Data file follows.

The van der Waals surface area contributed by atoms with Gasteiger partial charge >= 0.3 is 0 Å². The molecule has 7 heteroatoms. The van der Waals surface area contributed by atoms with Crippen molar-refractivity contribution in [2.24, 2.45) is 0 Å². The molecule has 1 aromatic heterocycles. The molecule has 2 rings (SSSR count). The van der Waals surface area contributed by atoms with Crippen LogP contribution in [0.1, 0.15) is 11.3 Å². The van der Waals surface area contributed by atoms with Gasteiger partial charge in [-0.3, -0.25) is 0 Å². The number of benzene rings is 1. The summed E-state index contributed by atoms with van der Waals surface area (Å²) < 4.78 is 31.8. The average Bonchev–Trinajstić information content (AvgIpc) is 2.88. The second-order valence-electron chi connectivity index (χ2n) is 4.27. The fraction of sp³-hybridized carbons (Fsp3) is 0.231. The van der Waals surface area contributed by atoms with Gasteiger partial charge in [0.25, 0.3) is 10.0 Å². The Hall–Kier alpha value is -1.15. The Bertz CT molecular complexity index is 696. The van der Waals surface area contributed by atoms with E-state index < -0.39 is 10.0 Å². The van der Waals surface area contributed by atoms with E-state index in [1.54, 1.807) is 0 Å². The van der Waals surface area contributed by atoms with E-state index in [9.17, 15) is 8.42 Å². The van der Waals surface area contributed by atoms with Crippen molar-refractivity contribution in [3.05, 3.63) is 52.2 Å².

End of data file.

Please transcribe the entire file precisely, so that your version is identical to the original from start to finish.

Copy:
The van der Waals surface area contributed by atoms with Gasteiger partial charge >= 0.3 is 0 Å². The molecule has 7 heteroatoms. The van der Waals surface area contributed by atoms with Crippen molar-refractivity contribution in [2.24, 2.45) is 0 Å². The molecule has 1 aromatic heterocycles. The molecule has 2 rings (SSSR count). The van der Waals surface area contributed by atoms with Crippen LogP contribution in [0.1, 0.15) is 11.3 Å². The van der Waals surface area contributed by atoms with Gasteiger partial charge in [-0.3, -0.25) is 0 Å². The number of benzene rings is 1. The summed E-state index contributed by atoms with van der Waals surface area (Å²) < 4.78 is 31.8. The average Bonchev–Trinajstić information content (AvgIpc) is 2.88. The second-order valence-electron chi connectivity index (χ2n) is 4.27. The fraction of sp³-hybridized carbons (Fsp3) is 0.231. The van der Waals surface area contributed by atoms with Gasteiger partial charge in [0.25, 0.3) is 10.0 Å². The Hall–Kier alpha value is -1.15. The Bertz CT molecular complexity index is 696. The van der Waals surface area contributed by atoms with E-state index < -0.39 is 10.0 Å². The van der Waals surface area contributed by atoms with E-state index in [1.54, 1.807) is 0 Å². The van der Waals surface area contributed by atoms with E-state index in [9.17, 15) is 8.42 Å². The van der Waals surface area contributed by atoms with Crippen molar-refractivity contribution in [3.05, 3.63) is 52.2 Å².